Avatar for Jayne76
Jul 11, 2017 3:57 AM CST
Thread OP

WillC said:It is hard to tell from this photo, but the stems of your Impatiens appear to be an odd dark color rather than a healthy green. In addition, there is some kind of infestation causing the whiteness on the small leaf.

Impatiens are difficult when kept as perennials indoors, although it can be done. Indoors they do require lots of direct sunlight, cool temps and they tend to defoliate in the winter. I suspect that the roots are in poor shape, most likely from keeping the soil too wet.

Prune back the stems to about 1-2 inches in height. The stem tissue should be firm and succulent when you cut them. If not, then the plant may be too far gone to make it. After pruning, move it to a sunny windowsill and allow the top inch of soil to dry before watering. Repotting and fertilizing will not help and may further aggravate the problem.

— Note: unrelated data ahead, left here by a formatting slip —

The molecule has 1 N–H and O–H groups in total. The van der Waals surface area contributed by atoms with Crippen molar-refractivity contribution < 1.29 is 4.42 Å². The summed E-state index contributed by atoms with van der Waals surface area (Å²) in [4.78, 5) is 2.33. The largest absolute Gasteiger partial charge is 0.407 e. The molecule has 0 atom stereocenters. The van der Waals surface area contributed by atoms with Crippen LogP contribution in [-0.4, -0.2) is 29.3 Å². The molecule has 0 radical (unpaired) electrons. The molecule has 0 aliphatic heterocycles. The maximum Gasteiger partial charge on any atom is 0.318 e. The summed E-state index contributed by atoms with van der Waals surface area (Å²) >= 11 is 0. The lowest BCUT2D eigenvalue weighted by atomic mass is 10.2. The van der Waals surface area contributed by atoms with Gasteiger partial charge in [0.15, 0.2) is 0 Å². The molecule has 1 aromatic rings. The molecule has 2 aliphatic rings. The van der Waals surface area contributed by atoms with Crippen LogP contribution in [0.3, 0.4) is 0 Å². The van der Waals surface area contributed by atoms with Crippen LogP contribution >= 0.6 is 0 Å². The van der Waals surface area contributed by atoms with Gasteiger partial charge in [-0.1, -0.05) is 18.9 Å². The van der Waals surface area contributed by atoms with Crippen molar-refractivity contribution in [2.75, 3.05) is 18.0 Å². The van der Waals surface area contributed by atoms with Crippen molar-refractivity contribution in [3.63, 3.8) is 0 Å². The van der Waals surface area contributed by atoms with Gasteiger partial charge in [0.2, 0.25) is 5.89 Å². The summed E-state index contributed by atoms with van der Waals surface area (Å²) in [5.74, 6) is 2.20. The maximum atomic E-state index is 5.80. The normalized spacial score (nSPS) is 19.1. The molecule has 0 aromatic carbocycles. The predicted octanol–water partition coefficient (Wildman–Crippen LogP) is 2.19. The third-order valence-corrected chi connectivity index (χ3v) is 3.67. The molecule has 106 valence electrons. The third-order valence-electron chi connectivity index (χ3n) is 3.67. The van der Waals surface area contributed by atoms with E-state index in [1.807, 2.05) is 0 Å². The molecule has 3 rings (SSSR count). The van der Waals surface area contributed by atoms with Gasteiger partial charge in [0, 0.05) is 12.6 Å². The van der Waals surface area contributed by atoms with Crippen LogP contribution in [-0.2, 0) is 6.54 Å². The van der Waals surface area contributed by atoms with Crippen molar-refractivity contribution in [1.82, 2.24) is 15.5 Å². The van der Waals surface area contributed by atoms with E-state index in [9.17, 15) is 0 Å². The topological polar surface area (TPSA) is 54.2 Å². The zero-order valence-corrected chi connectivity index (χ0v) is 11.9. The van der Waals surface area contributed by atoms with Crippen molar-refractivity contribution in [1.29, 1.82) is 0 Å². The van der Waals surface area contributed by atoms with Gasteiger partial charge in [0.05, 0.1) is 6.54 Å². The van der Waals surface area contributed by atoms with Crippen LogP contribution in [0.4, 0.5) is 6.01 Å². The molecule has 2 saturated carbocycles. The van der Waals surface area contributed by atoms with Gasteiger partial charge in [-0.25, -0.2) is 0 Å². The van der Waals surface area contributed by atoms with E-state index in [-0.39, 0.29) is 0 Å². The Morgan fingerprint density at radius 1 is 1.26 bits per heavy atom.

It may be that your Impatiens is simply dying of old age. You have somehow managed to keep it alive indoors for a very long time and that is remarkable!


Thank you for the advice, yes I've had them for a very long time and they live on my window sill so they get plenty of light. How often do you suggest I water them? As after a week in the warmer weather the leaves start to wither and once I have given them water they pick up.
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Jul 14, 2017 2:12 PM CST
Name: Will Creed
NYC
Prof. plant consultant & educator